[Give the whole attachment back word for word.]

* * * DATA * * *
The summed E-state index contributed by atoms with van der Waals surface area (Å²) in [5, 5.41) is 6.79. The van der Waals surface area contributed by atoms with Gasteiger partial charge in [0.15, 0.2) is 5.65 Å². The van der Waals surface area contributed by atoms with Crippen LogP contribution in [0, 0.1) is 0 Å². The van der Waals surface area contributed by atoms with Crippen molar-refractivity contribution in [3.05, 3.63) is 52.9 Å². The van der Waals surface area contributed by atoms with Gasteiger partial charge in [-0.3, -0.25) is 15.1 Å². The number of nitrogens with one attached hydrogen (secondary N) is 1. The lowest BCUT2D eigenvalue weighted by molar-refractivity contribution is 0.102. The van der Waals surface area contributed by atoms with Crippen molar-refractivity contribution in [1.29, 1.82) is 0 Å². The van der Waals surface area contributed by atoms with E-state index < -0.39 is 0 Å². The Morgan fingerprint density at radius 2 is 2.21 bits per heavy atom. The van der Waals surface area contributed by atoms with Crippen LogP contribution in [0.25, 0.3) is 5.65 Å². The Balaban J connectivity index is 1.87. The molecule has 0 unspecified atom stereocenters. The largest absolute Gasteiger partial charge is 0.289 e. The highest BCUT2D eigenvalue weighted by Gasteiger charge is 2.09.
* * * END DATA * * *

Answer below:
The summed E-state index contributed by atoms with van der Waals surface area (Å²) in [5, 5.41) is 6.79. The van der Waals surface area contributed by atoms with Gasteiger partial charge in [0.15, 0.2) is 5.65 Å². The van der Waals surface area contributed by atoms with Crippen LogP contribution in [0, 0.1) is 0 Å². The van der Waals surface area contributed by atoms with Crippen molar-refractivity contribution in [3.05, 3.63) is 52.9 Å². The van der Waals surface area contributed by atoms with Gasteiger partial charge in [-0.3, -0.25) is 15.1 Å². The number of nitrogens with one attached hydrogen (secondary N) is 1. The lowest BCUT2D eigenvalue weighted by molar-refractivity contribution is 0.102. The van der Waals surface area contributed by atoms with Crippen molar-refractivity contribution in [1.29, 1.82) is 0 Å². The van der Waals surface area contributed by atoms with E-state index < -0.39 is 0 Å². The Morgan fingerprint density at radius 2 is 2.21 bits per heavy atom. The van der Waals surface area contributed by atoms with Crippen LogP contribution in [0.25, 0.3) is 5.65 Å². The Balaban J connectivity index is 1.87. The molecule has 0 unspecified atom stereocenters. The largest absolute Gasteiger partial charge is 0.289 e. The highest BCUT2D eigenvalue weighted by Gasteiger charge is 2.09.